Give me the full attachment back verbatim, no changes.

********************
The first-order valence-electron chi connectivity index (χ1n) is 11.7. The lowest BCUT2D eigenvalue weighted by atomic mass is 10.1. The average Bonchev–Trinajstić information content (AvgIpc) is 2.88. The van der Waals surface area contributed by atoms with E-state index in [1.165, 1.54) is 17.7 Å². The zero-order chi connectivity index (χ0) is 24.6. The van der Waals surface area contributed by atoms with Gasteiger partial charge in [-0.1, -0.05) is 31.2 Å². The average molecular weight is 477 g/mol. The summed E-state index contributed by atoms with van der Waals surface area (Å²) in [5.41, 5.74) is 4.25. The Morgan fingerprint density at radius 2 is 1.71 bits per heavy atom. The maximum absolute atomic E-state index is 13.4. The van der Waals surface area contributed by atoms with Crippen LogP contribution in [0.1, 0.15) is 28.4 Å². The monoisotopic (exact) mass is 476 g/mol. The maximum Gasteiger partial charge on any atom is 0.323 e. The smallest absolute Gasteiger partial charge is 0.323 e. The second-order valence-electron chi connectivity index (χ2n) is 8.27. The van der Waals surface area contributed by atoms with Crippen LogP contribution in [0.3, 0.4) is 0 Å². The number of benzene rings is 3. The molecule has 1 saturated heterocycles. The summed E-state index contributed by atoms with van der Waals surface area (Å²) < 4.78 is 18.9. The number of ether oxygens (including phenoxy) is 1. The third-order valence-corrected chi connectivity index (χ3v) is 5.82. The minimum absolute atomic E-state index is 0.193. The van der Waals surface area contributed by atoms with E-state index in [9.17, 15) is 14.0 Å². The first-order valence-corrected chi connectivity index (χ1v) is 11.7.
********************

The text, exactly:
The first-order valence-electron chi connectivity index (χ1n) is 11.7. The lowest BCUT2D eigenvalue weighted by atomic mass is 10.1. The average Bonchev–Trinajstić information content (AvgIpc) is 2.88. The van der Waals surface area contributed by atoms with E-state index in [1.165, 1.54) is 17.7 Å². The zero-order chi connectivity index (χ0) is 24.6. The van der Waals surface area contributed by atoms with Gasteiger partial charge in [-0.1, -0.05) is 31.2 Å². The average molecular weight is 477 g/mol. The summed E-state index contributed by atoms with van der Waals surface area (Å²) in [5.41, 5.74) is 4.25. The Morgan fingerprint density at radius 2 is 1.71 bits per heavy atom. The maximum absolute atomic E-state index is 13.4. The van der Waals surface area contributed by atoms with Crippen LogP contribution in [0.1, 0.15) is 28.4 Å². The monoisotopic (exact) mass is 476 g/mol. The maximum Gasteiger partial charge on any atom is 0.323 e. The smallest absolute Gasteiger partial charge is 0.323 e. The second-order valence-electron chi connectivity index (χ2n) is 8.27. The van der Waals surface area contributed by atoms with Crippen LogP contribution in [0.3, 0.4) is 0 Å². The number of benzene rings is 3. The molecule has 1 saturated heterocycles. The summed E-state index contributed by atoms with van der Waals surface area (Å²) < 4.78 is 18.9. The number of ether oxygens (including phenoxy) is 1. The third-order valence-corrected chi connectivity index (χ3v) is 5.82. The minimum absolute atomic E-state index is 0.193. The van der Waals surface area contributed by atoms with E-state index in [9.17, 15) is 14.0 Å². The first-order valence-corrected chi connectivity index (χ1v) is 11.7.